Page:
Jesus and True Hospitality

 

This week the gospel Lectionary text comes from the end of Luke chapter 10. It is a rather clipped story of Jesus accepting hospitality at the home of Martha and her sister Mary. Often I am left wanting more information of what is actually going on in this scene. What is the significance of Luke’s inclusion of this account? Why is there silence from the disciples, who are usually so quick to jump into such things? Is this some kind of calling to discipleship for these women? How many raised eyebrows were there around the table?

There is a sense of occasion here, but we as onlookers are tempted to trivialize the interaction as merely an object lesson for life. “Don’t be like busy Martha, be like content Mary” we might say. Thus we cast ourselves as one of the two kinds of people in life. But I’d like to give Jesus more credit than that. He is continually treating people as whole and wanting them to live as whole people. I wonder if Mary was tasked with something like washing the feet of her esteemed guest, and once finished, simply couldn’t bring herself away. The story too is open ended.  Jesus speaks firmly to Martha, who perhaps, hadn’t really looked at her guest until the moment she heard her name, “Martha, Martha”. I like to imagine her response is not like one who is embarrassed or chastised, but a person who is reassured, relieved and truly valued.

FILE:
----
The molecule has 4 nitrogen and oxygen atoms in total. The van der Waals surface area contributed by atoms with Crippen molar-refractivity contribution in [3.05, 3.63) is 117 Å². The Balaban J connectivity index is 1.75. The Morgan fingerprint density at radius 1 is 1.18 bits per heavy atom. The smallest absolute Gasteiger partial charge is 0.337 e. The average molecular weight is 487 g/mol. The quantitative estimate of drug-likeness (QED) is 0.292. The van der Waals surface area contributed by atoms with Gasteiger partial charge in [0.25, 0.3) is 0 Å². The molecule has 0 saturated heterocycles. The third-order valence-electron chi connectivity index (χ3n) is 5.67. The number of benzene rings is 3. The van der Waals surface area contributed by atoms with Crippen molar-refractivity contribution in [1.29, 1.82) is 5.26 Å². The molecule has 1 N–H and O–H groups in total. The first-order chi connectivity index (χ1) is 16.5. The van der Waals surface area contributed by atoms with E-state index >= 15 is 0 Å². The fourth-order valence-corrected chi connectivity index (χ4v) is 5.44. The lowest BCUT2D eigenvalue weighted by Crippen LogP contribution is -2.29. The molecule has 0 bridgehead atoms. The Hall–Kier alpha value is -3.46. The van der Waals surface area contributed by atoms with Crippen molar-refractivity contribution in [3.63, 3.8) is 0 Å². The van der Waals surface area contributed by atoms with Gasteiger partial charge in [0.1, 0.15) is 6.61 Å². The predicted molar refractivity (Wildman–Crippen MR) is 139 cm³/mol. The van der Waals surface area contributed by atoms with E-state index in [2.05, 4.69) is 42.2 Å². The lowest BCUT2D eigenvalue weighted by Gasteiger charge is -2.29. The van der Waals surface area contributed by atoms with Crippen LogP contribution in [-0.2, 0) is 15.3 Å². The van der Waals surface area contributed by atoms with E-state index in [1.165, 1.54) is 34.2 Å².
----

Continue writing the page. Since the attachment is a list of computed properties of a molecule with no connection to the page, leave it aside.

breadmaking

Jesus, Hospitable One
Treating us as whole people
Helping us to see our true value
So that in every task we might pray
“I am made whole”

AUTHOR: Adrian Taylor

I'm a third generation strawberry plant propagator, sometimes poet, backyard theologian and part-time mystic. I live in Katikati, Bay of Plenty, New Zealand with my wife Lucy, my son Sam, and daughters Coby and Caris. I enjoy social soccer with the lads and finely crafted IPA.

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